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Lot #:286 Title:CHINA-HUEPH ND(1909) 20 Cents Silver, NGC F15
Estimate(US $):20000-40000 Realized (US $):52900 add to my favorite
CHINA-HUEPH ND(1909) 20 Cents Silver, Y130, L&M188, K46, NGC F15, NC Collection

Coin is weakly struck, but more than half the scales are present.

KNOWN EXAMPLES OF THE HUPEH (1909-1911) 20 CENT COIN (Kann46 Lin 188)

A.Glendining (Von Halle Collection) Nov. 1966: 533 purchased by an Italian collector who still had it in 2012. VF with rim nicks

B.Schulman-Quality Sales (Kann Collection Part 1) June 1971: 52 sold $385 to Norman Jacobs. Baldwins (Jacobs Collection) Aug. 2008: 206 sold $12,000. VF

C.Spink Australia Nov. 1978: 196 sold A$500. Fine heavy wear on Manchu inscription

D.Superior (Goodman Collection) June 1991: 138 sold $400 (photo used in Lin Gwoming catalog). VF (die cracks English side)

E.Stacks-Bowers-Ponterio (Robinson Collection) Aug. 2011: 60229 sold $298,750. NGC MS61. Frank Robinson purchased this coin about 1980, possibly from a Jess Peters or NASCA sale, for $115 but didn't realize its rarity at the time. Has the same die breaks on English side as Goodman coin. This is the finest known example of this coin.

F.Cheng Xuan (Beijing) May 2013: 2670 sold RMB 782,000 (about US $100,000) AU.

G.Champion (NC Collection) March 2015 Obtained prior to 1992. NGC Fine15 weakly struck

Kann had only a rubbing of this coin in his 1954 catalog, indicating he did not own one at that time. At that time he priced the coin at $200, an extremely high price for a minor coin, so he knew it was very rare. Why it is so rare is a mystery. The matching dollar was struck in quantity and is fairly common. One possible explanation for the rarity of the 20 cent is suggested by the die breaks on two of the known pieces. The breaks are at the 5:00 and 7:00 positions, running from the rim to the dragon's tail. It is possible only one pair of dies had been prepared and one of them broke shortly after production began. The mint officials may have decided to abandon the 20 cent (and 10 cent) and concentrate on the dollar.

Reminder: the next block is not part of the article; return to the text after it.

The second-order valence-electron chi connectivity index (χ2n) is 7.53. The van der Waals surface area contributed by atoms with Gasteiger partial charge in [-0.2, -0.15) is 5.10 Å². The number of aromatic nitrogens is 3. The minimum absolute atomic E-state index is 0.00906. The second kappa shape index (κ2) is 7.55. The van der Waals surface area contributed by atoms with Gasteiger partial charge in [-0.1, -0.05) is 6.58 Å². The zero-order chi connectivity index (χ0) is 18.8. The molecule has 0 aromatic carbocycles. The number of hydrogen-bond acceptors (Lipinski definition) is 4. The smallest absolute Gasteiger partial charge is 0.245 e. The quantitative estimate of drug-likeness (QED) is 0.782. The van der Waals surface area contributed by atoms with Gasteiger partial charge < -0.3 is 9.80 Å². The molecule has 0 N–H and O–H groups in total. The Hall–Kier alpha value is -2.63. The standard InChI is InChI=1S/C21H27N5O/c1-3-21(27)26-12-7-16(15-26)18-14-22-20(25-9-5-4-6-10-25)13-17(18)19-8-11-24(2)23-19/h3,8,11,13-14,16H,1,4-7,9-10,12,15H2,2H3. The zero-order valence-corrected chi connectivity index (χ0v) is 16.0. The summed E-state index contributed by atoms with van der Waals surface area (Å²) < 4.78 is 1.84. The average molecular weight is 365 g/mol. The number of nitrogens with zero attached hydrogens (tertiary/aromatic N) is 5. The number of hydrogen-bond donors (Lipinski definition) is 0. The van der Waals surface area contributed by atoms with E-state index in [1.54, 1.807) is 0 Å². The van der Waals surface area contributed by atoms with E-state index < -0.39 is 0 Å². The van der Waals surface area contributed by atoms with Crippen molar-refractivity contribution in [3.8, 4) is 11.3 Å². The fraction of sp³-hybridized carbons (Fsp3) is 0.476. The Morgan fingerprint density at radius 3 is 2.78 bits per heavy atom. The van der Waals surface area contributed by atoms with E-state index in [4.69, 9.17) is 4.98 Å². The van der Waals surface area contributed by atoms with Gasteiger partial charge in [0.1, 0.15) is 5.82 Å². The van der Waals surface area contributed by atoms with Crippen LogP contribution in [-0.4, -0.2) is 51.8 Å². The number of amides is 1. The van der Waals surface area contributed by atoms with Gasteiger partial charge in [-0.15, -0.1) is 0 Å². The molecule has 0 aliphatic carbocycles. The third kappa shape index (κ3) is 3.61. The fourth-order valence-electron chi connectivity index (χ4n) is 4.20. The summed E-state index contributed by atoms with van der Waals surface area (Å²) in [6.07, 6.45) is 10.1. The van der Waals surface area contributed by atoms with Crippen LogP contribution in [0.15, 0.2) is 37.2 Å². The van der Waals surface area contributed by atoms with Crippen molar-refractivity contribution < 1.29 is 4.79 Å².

From information published in the Chinese Maritime Customs Reports and British consular reports, we can infer that the coins struck with the Hsuan T'ung reign title (1909-1911) were probably made in 1910 or 1911. There are mintage figures for 1909: 50 cent 80,000 pieces; 20 cent 284,000 pieces; 10 cent 450,000 pieces -- but these must certainly be coins with the old Kuang Hsu reign title (1875-1908) since the figures are much too high compared to the surviving Hsuan T'ung coins and there is no Hsuan T'ung 50 cent coin. Richard Wright says the mint was closed in the middle of 1909 but reopened for a few weeks at the end of 1910 to produce 2,250,000 silver dollars for a customer in Shanghai. The Hsuan T'ung 20 cent and 10 cent coins were probably produced at this time. PCGS has certified only one example of the 20 cent coin (AU55). NGC has certified four pieces: one in Good, two in Fine (one of which is the NC coin), and one MS 61 (the Frank Robinson coin).

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